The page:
Skip to main content directly Skip to Site Search Skip to Footer menus
Turn High Contrast On

A Motley Approach in Westchester County

Vicente Wolf lends his signature cosmopolitan style to this family abode in New York state

After the sixties catapulted a variety of different cultures into the sphere of consumer conscious, the market was primed for interior designer’s Vicente Wolf’s particular blend of heritage and contemporary design. Originally categorized as “High-Tech” due the perceived novelty of his slick interiors, the classification feels slightly misleading in this day and age, when the term connotes the increasingly rapid integration of technology with our daily lifestyle. Today, it would be more accurate to say that Wolf’s particular brand of minimalism reads cosmopolitan due to his characteristic juxtaposition of materials, cultures, and eras of the furniture he both designs and sources. 

West Chester County Living Room

Photograph by Vicente Wolf.

For one of his most recent projects, Wolf has applied his tried-and-true technique to a home in Westchester County. “I love the yin & yang of the traditional wood dining top with the slickness of the Saarinen Tulip Arm Chair,” he explains of the residence’s dining room, “it adds a sculptural quality.” Wolf has been utilizing Knoll furniture for decades, both to hearken back to a particular era in history and to evoke a feeling of timeless design. In this particular case, “Knoll fits within the [architectural] objective because of the poetic and literal line of the Tulip Chair.”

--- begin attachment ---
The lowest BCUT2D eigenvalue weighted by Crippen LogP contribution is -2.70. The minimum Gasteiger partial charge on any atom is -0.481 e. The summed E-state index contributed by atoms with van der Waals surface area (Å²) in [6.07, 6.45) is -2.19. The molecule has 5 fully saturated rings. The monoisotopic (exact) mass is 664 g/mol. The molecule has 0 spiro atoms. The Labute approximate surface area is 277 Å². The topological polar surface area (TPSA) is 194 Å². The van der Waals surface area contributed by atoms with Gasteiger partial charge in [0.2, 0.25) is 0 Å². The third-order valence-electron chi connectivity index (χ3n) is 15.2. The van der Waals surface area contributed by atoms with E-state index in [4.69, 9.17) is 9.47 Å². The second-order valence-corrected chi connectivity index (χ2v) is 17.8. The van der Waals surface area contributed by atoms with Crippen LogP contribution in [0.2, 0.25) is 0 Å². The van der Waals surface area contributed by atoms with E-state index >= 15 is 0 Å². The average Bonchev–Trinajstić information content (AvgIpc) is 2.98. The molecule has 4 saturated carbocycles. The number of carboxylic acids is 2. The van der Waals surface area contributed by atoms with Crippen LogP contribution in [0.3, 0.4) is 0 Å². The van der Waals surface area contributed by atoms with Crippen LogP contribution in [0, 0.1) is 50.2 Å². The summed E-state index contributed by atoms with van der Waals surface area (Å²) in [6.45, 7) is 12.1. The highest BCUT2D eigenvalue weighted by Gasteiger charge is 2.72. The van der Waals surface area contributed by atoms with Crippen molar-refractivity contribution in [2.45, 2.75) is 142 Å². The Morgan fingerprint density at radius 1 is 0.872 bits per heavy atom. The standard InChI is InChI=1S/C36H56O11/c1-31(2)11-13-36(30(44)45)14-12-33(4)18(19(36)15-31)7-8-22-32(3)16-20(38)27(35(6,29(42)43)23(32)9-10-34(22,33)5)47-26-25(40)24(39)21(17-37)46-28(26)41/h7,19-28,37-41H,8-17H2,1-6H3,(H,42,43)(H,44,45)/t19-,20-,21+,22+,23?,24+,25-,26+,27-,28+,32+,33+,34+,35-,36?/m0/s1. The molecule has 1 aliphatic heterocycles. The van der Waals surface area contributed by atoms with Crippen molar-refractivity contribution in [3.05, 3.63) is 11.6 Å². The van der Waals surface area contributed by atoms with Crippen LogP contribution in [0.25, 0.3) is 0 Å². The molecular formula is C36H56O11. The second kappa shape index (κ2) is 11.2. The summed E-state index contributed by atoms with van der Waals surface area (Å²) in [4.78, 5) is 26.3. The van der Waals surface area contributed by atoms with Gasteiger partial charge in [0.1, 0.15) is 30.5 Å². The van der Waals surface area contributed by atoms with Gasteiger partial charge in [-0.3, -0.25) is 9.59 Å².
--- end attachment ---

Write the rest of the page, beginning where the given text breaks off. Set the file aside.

West Chester County Great Room

Photograph by Vicente Wolf.

In the sitting room, Wolf has arranged four black velvet Platner Arm Chairs—his personal favorite of Knoll's products—around a sofa, in lieu of a coffee table, to maximize the potential for conversation. The yellow pillows leap out like the flames in the nearby fireplace, while the positioning of the seating evokes the intimacy of a campfire conversation.

West Chester County Family Room

Photograph by Vicente Wolf.

At first glance, the amoebic form of the living room’s divider—evocative of the painter Joan Miro’s cheerful and scientific style—appears at odds with the cast-iron boar head and black cowhide rug, both of which would be equally at home in a modern hunting lodge. However, tonally the birchwood median and bright-white Bertoia Diamond Chair provide the necessary lift to offset the stark interior, while the chair’s interlacing steel rods introduce yet another textural element, enabling this motley approach to design to speak volumes rather than scream. 

Project Credits:

Design: Vicente Wolf
Photography: Vicente Wolf


Tulip Chair - Armchair
Tulip Chair - Armless
Platner Arm Chair
Platner Lounge Chair
Bertoia Diamond Chair
Bertoia Diamond Chair - Full Cover